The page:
Will the KRG referendum start a new fight in Iraq?

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Iraqis walk down a street flying KRG flags in the Iraqi city of Kirkuk on Sept. 18.
Iraqis walk down a street flying KRG flags in the Iraqi city of Kirkuk on Sept. 18.

Unless the KRG takes a step back in its decision to hold an independence referendum, the cracks in the already unstable Iraq will most likely deepen

On June 7, Kurdistan Regional Government (KRG) President Masoud Barzani announced a referendum on independence from Iraq for late September. Since then, he has been met with a wave of backlash from many fronts. On the internal side, none of the major political parties in the KRG have officially declared their full support in the beginning, including the Patriotic Union of Kurdistan (PUK), the Gorran Movement, the Kurdistan Islamic Union (KIU) and the Kurdistan Islamic Komal, although some PUK and KIU leaders have given support. However, the KRG parliament approved a plan to hold the controversial referendum on Sept. 25.

In the meantime, Barzani has faced a huge external pressure. The governments in Baghdad, the United States, Britain as well as the neighboring capitals such as Tehran and Ankara and other Western countries, including Germany, have been frustrated with the announcement of the referendum. While the U.S. has tried to urge Barzani to postpone the referendum and Britain said it's not the right time, others declared that the decision would further destabilize Iraq and the area, and bring more trouble to already chaotic region. The pressures have included stressing the possibility of closing borders. The Turkish military said in a statement on Monday that they launched an unannounced military drill near the border with Iraq just a week before the controversial independence referendum.

Ankara is also imposing sanctions on the KRG and will suspend the Kurdish pipeline through Turkey's Ceyhan port.Iraqi PM Haider al-Abadi stated that Baghdad is ready to use military force if the referendum results in referendum describing the vote as illegal and unconstitutional, while Iraqi Vice President Nouri al-Maliki said they will not allow establishment of "another Israel" north of the country through a referendum. Maj. Gen. Mohammad Bagheri, Iran's Armed Forces General Staff Chief, has called the referendum "unacceptable," and the leader of Iraq's National Wisdom Stream, Ammar al-Hakim, has suggested that Israel itself had a part in instigating the referendum.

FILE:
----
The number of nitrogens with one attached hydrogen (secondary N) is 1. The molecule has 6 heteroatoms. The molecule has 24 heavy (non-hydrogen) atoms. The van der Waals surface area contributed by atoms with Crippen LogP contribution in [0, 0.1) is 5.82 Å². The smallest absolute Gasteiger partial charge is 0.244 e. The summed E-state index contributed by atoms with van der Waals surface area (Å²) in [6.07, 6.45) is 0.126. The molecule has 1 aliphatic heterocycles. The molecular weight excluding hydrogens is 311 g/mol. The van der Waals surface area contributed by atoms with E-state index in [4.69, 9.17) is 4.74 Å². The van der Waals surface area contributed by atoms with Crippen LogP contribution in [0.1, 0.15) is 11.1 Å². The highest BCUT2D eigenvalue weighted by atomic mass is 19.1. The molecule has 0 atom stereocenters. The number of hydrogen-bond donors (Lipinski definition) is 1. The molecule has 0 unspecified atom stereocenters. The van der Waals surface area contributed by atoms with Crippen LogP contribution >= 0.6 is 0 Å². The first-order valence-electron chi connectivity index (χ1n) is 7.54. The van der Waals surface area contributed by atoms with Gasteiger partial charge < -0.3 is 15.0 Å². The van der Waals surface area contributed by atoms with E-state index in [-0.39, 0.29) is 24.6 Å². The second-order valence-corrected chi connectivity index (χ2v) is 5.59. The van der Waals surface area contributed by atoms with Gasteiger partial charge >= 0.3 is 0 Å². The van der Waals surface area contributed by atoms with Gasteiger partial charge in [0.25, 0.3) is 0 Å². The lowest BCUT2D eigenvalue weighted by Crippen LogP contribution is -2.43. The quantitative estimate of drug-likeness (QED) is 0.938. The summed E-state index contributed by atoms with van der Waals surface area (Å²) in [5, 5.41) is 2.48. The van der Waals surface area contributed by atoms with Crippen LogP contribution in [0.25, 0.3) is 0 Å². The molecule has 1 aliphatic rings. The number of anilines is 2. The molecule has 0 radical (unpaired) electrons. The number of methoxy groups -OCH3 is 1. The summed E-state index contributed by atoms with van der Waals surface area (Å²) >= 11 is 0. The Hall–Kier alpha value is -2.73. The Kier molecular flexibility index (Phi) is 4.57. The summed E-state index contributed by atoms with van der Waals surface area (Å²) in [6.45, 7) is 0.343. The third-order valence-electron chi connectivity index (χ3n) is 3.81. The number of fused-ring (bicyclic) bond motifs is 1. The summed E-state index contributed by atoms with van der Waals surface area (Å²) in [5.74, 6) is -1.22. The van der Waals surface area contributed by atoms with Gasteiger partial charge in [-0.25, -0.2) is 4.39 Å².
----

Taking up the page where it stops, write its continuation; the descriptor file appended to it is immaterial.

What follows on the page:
Israel's responses to the controversial referendum reinforce this impression, as it has been the only country that openly supports the call for the referendum so far. Israeli Prime Minister Benjamin Netanyahu said that Israel supports the establishment of an independent Kurdistan and efforts of the Kurdish people to attain a state of its own. Also, Israeli Justice Minister Ayelet Shaked said Israel and western countries had "a major interest in the establishment of the state of Kurdistan" and encouraged the U.S. to "support the process."

Obviously, an independent Kurdistan would give Israel an ally in the region and undermine Iranian influence in Iraq. For Israel, an independent Iraqi Kurdistan may prove a disrupting force against Iran. As U.S.-Iran relations are inflamed and Hezbollah gains ever more strength on Israel's fringes, the idea that an independent Iraqi Kurdistan would decrease Israeli national security concerns in the region is becoming more attention grabbing.